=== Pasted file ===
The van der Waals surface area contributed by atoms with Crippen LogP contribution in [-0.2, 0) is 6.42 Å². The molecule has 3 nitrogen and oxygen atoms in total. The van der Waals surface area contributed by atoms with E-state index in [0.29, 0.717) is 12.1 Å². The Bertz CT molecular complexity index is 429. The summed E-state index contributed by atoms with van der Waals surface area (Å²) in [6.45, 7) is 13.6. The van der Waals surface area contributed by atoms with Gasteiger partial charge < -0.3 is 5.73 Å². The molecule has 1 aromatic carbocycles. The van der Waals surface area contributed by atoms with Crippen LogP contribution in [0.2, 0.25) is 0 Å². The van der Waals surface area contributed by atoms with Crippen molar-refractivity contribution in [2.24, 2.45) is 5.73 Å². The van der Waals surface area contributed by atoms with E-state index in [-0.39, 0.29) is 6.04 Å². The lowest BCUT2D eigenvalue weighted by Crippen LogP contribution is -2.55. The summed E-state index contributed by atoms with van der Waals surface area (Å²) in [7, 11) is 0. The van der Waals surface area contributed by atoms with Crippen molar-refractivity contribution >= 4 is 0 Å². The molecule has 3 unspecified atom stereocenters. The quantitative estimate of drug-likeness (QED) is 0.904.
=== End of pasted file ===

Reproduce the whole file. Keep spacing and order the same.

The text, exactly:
The van der Waals surface area contributed by atoms with Crippen LogP contribution in [-0.2, 0) is 6.42 Å². The molecule has 3 nitrogen and oxygen atoms in total. The van der Waals surface area contributed by atoms with E-state index in [0.29, 0.717) is 12.1 Å². The Bertz CT molecular complexity index is 429. The summed E-state index contributed by atoms with van der Waals surface area (Å²) in [6.45, 7) is 13.6. The van der Waals surface area contributed by atoms with Gasteiger partial charge < -0.3 is 5.73 Å². The molecule has 1 aromatic carbocycles. The van der Waals surface area contributed by atoms with Crippen LogP contribution in [0.2, 0.25) is 0 Å². The van der Waals surface area contributed by atoms with Crippen molar-refractivity contribution in [2.24, 2.45) is 5.73 Å². The van der Waals surface area contributed by atoms with E-state index in [-0.39, 0.29) is 6.04 Å². The lowest BCUT2D eigenvalue weighted by Crippen LogP contribution is -2.55. The summed E-state index contributed by atoms with van der Waals surface area (Å²) in [7, 11) is 0. The van der Waals surface area contributed by atoms with Crippen molar-refractivity contribution >= 4 is 0 Å². The molecule has 3 unspecified atom stereocenters. The quantitative estimate of drug-likeness (QED) is 0.904.